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The Last Days of the Romanovs: Tragedy at Ekaterinburgby Helen Rappaport
Synopses & Reviews
On the sweltering summer night of July 16, 1918, in the Siberian city of Ekaterinburg, a group of assassins led an unsuspecting Tsar Nicholas II of Russia, his wife, the Tsarina Alexandra, the desperately ill Tsarevich, and their four beautiful daughters, Olga, Tatiana, Maria, and Anastasia, into a basement room where they were shot and then bayoneted to death.
This is the story of those murders, which ended three hundred years of Romanov rule and set their stamp on an era of state-orchestrated terror and brutal repression.
The Last Days of the Romanovs counts down to the last, tense hours of the family's lives, stripping away the over-romanticized versions of previous accounts. The story focuses on the family inside the Ipatiev House, capturing the oppressive atmosphere and the dynamics of a group?the Romanovs, their servants, and guards?thrown together by extraordinary events.
Marshaling overlooked evidence from key witnesses such as the British consul to Ekaterinburg, Sir Thomas Preston, American and British travelers in Siberia, and the now-forgotten American journalist Herman Bernstein, Helen Rappaport gives a brilliant account of the political forces swirling through the remote Urals town. She conveys the tension of the watching world: the Kaiser of Germany and George V, King of England?both, like Alexandra, grandchildren of Queen Victoria?their nations locked in combat as the First World War drew to its bitter end. And she draws on recent releases from the Russian archives to challenge the view that the deaths were a unilateral act by a maverick group of the Ekaterinburg Bolsheviks, identifying a chain of command that stretches directly, she believes, to Moscow?and to Lenin himself.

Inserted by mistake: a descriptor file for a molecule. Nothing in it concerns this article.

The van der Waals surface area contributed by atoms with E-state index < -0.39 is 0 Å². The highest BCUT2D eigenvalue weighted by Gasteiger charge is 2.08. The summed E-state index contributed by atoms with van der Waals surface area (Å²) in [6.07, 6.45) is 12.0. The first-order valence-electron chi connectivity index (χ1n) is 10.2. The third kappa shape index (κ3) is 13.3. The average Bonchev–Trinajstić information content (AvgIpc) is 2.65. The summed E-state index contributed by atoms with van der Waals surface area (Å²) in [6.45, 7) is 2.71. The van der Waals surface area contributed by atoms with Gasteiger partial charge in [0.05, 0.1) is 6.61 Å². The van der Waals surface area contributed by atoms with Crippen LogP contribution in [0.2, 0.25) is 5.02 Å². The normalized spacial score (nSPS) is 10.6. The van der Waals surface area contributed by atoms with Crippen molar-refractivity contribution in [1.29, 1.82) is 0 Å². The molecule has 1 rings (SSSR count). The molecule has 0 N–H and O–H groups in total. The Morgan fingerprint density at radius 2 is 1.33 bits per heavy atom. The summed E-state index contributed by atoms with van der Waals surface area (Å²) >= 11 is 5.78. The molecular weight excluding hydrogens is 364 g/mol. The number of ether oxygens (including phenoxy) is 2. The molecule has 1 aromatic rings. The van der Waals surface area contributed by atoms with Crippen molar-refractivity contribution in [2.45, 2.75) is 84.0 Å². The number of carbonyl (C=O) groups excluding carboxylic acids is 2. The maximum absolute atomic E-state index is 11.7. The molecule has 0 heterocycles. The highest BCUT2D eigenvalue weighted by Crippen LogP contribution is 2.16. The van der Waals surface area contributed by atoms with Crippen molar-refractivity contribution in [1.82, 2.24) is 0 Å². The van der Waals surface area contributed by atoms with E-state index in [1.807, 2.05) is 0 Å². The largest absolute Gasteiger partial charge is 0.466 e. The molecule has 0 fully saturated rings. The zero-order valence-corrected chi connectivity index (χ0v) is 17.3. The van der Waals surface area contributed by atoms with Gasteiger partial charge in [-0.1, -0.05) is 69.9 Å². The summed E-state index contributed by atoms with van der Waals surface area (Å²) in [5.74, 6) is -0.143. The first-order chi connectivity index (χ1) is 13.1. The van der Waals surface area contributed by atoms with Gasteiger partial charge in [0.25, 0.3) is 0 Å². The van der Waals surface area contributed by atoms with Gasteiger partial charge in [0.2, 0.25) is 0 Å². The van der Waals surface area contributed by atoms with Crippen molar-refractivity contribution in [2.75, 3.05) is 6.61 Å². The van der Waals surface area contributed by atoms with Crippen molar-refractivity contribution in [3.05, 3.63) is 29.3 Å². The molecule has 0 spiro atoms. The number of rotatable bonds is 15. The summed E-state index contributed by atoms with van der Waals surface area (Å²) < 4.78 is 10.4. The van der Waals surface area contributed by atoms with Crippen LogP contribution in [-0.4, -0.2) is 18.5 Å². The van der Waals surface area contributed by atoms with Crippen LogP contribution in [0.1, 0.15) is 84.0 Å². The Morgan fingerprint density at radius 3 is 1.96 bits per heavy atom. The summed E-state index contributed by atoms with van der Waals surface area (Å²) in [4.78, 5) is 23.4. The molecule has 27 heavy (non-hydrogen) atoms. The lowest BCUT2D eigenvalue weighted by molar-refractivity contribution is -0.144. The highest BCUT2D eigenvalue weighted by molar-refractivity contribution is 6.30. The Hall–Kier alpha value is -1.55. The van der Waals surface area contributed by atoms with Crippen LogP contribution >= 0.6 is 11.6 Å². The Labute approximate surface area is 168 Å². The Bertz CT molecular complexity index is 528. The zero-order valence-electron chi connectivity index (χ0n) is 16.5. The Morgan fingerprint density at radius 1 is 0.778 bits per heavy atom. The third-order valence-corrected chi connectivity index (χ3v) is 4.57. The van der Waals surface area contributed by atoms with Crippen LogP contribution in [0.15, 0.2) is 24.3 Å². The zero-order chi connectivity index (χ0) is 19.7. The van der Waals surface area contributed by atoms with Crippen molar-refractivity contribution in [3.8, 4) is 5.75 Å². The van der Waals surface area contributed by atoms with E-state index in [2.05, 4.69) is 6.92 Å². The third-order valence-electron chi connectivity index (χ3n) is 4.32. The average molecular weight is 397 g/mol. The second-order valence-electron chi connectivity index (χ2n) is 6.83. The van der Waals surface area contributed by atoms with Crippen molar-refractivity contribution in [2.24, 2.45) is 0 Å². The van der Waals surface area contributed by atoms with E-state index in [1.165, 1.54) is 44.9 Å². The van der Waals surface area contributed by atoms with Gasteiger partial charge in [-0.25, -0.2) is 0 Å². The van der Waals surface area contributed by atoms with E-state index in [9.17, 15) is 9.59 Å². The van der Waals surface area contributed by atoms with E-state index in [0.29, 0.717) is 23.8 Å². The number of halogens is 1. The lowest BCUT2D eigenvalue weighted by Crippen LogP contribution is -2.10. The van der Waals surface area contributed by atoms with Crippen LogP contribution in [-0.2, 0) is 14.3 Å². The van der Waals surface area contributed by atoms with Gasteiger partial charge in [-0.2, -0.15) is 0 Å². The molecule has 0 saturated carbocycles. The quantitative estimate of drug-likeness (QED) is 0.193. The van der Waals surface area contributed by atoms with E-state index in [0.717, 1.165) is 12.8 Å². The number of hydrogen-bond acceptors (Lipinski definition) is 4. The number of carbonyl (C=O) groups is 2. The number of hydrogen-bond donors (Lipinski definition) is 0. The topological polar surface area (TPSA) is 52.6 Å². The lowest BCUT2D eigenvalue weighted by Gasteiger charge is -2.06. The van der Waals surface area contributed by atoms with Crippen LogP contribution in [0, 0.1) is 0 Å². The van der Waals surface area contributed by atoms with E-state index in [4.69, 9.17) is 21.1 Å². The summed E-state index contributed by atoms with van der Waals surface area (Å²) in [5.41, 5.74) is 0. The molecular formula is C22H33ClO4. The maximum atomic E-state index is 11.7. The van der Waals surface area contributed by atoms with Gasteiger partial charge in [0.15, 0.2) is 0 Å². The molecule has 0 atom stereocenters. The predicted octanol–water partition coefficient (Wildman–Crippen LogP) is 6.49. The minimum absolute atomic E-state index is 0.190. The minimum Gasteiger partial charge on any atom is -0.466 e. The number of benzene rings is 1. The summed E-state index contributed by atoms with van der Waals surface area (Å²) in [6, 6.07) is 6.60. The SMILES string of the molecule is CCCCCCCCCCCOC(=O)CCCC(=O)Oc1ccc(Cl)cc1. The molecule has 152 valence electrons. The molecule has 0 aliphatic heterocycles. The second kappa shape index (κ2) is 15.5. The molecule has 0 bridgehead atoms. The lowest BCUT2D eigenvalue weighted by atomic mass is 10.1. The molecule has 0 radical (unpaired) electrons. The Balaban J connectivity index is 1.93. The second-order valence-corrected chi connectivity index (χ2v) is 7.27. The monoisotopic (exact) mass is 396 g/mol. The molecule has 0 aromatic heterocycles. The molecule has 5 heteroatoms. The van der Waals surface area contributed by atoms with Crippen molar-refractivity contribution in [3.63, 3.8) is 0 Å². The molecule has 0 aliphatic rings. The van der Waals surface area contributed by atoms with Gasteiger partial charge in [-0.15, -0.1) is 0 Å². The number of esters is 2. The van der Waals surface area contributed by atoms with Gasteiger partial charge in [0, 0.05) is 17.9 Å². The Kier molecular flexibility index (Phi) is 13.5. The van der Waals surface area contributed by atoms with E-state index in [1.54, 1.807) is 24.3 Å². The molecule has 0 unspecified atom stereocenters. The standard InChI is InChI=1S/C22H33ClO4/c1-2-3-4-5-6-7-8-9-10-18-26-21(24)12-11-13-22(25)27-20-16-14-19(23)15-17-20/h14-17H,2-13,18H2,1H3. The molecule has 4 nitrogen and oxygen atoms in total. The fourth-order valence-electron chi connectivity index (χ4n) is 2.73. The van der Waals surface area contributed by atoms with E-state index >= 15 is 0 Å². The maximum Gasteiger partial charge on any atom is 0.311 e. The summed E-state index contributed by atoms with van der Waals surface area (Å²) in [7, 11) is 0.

Telling the story in a compellingly new and dramatic way, The Last Days of the Romanovs brings those final tragic days vividly alive against the backdrop of Russia in turmoil, on the brink of a devastating civil war.
The brutal murder of the Russian Imperial family was both a human tragedy anda turning point in world history. This work gives a riveting moment by momentaccount of the last 13 days of their lives.
The brutal murder of the Russian Imperial family on the night of July 16-17, 1918 has long been a defining moment in world history. This book gives a riveting day-by-day account of the last fourteen days of their lives, as the conspiracy to kill them unfolded.
In the vivid style of a TV documentary, Helen Rappaport reveals both the atmosphere inside the familys claustrophobic prison and the political maneuverings of those who wished to save—or destroy—them. With the watching world and European monarchies proving incapable of saving the Romanovs, the narrative brings this tragic story to life in a compellingly new and dramatic way, culminating in a bloody night of horror in a cramped basement room.
About the Author
Helen Rappaport studied Russian at Leeds University and is a specialist in Russian and nineteenth-century women's history. She is the author No Place for Ladies and Conspirator: Lenin in Exile. She lives in Oxford.
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Biography » Historical